The best-known reason for a delegate to go to a political party convention is to have a say in the official selection of a nominee for president.
But, based on appearances, that's not the only point of gatherings like the one the Republican Party will hold this week in Cleveland or that the Democratic Party will hold next week in Philadelphia. A party convention is also a time to see and be seen, in quirky clothes (and hats—many, many hats) that reveal the wearer's political leanings. And that tradition is nothing new.
As the Smithsonian Institution's Harry Rubenstein explained to MSNBC earlier this year, hats are part of a long tradition in American electoral politics, going all the way back to the headgear worn by members of political clubs in the 1800s. Over the years, as political buttons and pins became more common, those hats became a natural place for convention attendees to declare their loyalties with a bit of extra flair. The more such hats and other accoutrements became a dependable way to get attention among the crowds, the more they veered away from staid boaters and into outlandish territory.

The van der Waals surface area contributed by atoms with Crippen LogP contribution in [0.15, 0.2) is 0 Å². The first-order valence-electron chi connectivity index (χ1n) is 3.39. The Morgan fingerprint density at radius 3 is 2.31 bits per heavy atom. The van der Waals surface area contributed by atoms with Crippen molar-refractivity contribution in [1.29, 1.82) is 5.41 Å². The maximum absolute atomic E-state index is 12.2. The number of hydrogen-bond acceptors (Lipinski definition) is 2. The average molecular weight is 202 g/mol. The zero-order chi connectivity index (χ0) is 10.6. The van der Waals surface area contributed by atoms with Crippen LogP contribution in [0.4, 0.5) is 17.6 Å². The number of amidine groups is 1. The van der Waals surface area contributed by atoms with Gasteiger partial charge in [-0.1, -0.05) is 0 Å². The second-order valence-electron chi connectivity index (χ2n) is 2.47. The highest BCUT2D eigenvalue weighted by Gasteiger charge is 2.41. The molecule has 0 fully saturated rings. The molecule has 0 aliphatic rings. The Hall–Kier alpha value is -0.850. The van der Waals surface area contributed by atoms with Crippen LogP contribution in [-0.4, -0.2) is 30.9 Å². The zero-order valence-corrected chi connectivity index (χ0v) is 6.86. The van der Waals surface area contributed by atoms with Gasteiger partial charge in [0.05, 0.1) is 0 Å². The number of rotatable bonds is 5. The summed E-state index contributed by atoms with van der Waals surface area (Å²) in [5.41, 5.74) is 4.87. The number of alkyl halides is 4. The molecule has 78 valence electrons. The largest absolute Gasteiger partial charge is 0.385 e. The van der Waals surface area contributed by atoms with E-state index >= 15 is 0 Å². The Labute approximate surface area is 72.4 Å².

As the 2016 convention season gets under way, here's a look back at some of the most colorful clothes from LIFE Magazine's coverage of the political conventions of the 1960s. From "Kennedy Cuties" in matching striped dresses to a go-go dancer with a Nixon hat, these convention-goers weren't afraid to wear their political hearts on their sleeves.